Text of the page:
Taking buses instead of the Tube
Although taking the underground is so very British, it is by far one of the most expensive ways to get around London. When possible, take the bus instead. This is still very British (I mean, can you GET more British than a big red double-decker bus??), but not nearly as expensive. A single ride on a London bus costs £2.40 if you pay cash, or £1.40 if you pay using your Oyster card. (And here, too, there’s a daily price cap if you use an Oyster card — £4.40).
Take the Tube from Heathrow
Want to know a secret? If you fly into Heathrow (likely if you’re coming from overseas, but not necessarily a given since there are 4 airports that serve London), you don’t have to catch a cab or book a seat on the expensive Heathrow Express train into the city (a one-way ticket is £20!). You can actually just take the Tube! The Piccadilly Line connects all of the terminals at Heathrow, and can have you in central London in an hour or so. And it will cost you as little as £3 with an Oyster card if you’re traveling during off-peak hours.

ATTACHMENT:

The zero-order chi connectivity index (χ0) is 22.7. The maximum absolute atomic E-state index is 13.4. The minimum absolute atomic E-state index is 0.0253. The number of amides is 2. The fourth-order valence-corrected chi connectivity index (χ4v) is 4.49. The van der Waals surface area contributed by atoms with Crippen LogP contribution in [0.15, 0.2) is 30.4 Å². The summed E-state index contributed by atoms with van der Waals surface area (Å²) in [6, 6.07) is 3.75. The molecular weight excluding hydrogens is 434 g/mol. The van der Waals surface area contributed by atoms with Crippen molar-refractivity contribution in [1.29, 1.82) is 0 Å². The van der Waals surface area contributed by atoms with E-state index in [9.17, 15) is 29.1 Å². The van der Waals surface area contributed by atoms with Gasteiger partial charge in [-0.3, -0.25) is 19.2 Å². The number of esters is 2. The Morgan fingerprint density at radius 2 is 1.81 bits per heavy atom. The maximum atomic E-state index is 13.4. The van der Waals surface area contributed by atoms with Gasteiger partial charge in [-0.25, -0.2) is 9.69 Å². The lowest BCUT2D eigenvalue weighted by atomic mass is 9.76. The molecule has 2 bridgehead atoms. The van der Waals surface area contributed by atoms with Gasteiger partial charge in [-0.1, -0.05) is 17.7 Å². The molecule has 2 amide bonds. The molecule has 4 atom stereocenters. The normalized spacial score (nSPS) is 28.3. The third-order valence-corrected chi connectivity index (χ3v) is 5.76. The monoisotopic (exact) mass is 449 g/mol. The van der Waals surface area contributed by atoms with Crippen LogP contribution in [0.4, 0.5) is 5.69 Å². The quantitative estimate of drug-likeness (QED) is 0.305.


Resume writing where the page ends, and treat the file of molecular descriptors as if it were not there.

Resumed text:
We’ve established that London is expensive. But the good news is that, when it comes to entertainment, there’s actually a lot to do in the city that won’t cost you anything at all.
Go to museums
London’s museums (like most museums in the UK) are FREE to visit. Check out the British Museum, the Natural History Museum, the National Gallery, the Tate Modern, the Imperial War Museum, the Museum of London, and many more for absolutely nothing. These are perfect if you’re met with one of London’s infamous bad-weather days.
Free walking tours